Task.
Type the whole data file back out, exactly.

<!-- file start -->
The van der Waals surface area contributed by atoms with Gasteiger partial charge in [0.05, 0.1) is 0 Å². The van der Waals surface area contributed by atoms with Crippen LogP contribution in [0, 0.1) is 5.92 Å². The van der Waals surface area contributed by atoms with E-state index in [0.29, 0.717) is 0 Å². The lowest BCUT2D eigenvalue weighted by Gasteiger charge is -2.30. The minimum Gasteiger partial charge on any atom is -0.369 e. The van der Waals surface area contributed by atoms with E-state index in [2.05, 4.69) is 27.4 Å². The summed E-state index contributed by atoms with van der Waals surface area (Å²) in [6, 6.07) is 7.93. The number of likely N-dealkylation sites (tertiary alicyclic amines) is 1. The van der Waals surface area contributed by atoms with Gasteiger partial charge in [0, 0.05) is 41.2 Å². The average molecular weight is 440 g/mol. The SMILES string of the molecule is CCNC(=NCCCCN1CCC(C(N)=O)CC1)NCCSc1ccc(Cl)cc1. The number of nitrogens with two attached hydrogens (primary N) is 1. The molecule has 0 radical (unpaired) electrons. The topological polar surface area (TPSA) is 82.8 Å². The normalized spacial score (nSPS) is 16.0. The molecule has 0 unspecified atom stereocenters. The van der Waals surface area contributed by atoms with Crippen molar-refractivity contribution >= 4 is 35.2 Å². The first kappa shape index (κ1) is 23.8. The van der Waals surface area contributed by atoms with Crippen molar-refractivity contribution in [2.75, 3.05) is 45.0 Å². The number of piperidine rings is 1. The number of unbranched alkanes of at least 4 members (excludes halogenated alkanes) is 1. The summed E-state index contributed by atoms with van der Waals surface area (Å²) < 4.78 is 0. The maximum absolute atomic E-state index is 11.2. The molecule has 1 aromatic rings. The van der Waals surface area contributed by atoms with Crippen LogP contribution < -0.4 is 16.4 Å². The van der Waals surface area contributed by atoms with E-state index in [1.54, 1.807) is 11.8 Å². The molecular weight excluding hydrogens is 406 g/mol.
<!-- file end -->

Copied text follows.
The van der Waals surface area contributed by atoms with Gasteiger partial charge in [0.05, 0.1) is 0 Å². The van der Waals surface area contributed by atoms with Crippen LogP contribution in [0, 0.1) is 5.92 Å². The van der Waals surface area contributed by atoms with E-state index in [0.29, 0.717) is 0 Å². The lowest BCUT2D eigenvalue weighted by Gasteiger charge is -2.30. The minimum Gasteiger partial charge on any atom is -0.369 e. The van der Waals surface area contributed by atoms with E-state index in [2.05, 4.69) is 27.4 Å². The summed E-state index contributed by atoms with van der Waals surface area (Å²) in [6, 6.07) is 7.93. The number of likely N-dealkylation sites (tertiary alicyclic amines) is 1. The van der Waals surface area contributed by atoms with Gasteiger partial charge in [0, 0.05) is 41.2 Å². The average molecular weight is 440 g/mol. The SMILES string of the molecule is CCNC(=NCCCCN1CCC(C(N)=O)CC1)NCCSc1ccc(Cl)cc1. The number of nitrogens with two attached hydrogens (primary N) is 1. The molecule has 0 radical (unpaired) electrons. The topological polar surface area (TPSA) is 82.8 Å². The normalized spacial score (nSPS) is 16.0. The molecule has 0 unspecified atom stereocenters. The van der Waals surface area contributed by atoms with Crippen molar-refractivity contribution >= 4 is 35.2 Å². The first kappa shape index (κ1) is 23.8. The van der Waals surface area contributed by atoms with Crippen molar-refractivity contribution in [2.75, 3.05) is 45.0 Å². The number of piperidine rings is 1. The number of unbranched alkanes of at least 4 members (excludes halogenated alkanes) is 1. The summed E-state index contributed by atoms with van der Waals surface area (Å²) < 4.78 is 0. The maximum absolute atomic E-state index is 11.2. The molecule has 1 aromatic rings. The van der Waals surface area contributed by atoms with Crippen LogP contribution < -0.4 is 16.4 Å². The van der Waals surface area contributed by atoms with E-state index in [1.54, 1.807) is 11.8 Å². The molecular weight excluding hydrogens is 406 g/mol.